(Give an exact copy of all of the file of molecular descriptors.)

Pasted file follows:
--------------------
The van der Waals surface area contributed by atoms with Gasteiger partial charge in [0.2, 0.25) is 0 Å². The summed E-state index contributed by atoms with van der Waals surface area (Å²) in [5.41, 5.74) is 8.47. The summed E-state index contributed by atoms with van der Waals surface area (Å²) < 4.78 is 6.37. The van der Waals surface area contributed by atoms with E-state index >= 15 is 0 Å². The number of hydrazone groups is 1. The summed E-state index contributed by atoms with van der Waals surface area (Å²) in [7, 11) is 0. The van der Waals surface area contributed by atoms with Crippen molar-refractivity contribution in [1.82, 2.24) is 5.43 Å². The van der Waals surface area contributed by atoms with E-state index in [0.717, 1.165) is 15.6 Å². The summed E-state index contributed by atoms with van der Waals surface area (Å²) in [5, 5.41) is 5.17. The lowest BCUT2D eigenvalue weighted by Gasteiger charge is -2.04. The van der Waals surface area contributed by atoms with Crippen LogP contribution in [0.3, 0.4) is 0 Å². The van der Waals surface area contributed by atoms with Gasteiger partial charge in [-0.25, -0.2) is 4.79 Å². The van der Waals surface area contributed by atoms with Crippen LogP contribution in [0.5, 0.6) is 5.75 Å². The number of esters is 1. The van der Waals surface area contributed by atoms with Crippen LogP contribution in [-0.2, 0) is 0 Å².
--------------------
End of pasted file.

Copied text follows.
The van der Waals surface area contributed by atoms with Gasteiger partial charge in [0.2, 0.25) is 0 Å². The summed E-state index contributed by atoms with van der Waals surface area (Å²) in [5.41, 5.74) is 8.47. The summed E-state index contributed by atoms with van der Waals surface area (Å²) < 4.78 is 6.37. The van der Waals surface area contributed by atoms with E-state index >= 15 is 0 Å². The number of hydrazone groups is 1. The summed E-state index contributed by atoms with van der Waals surface area (Å²) in [7, 11) is 0. The van der Waals surface area contributed by atoms with Crippen molar-refractivity contribution in [1.82, 2.24) is 5.43 Å². The van der Waals surface area contributed by atoms with E-state index in [0.717, 1.165) is 15.6 Å². The summed E-state index contributed by atoms with van der Waals surface area (Å²) in [5, 5.41) is 5.17. The lowest BCUT2D eigenvalue weighted by Gasteiger charge is -2.04. The van der Waals surface area contributed by atoms with Crippen LogP contribution in [0.3, 0.4) is 0 Å². The van der Waals surface area contributed by atoms with Gasteiger partial charge in [-0.25, -0.2) is 4.79 Å². The van der Waals surface area contributed by atoms with Crippen LogP contribution in [0.5, 0.6) is 5.75 Å². The number of esters is 1. The van der Waals surface area contributed by atoms with Crippen LogP contribution in [-0.2, 0) is 0 Å².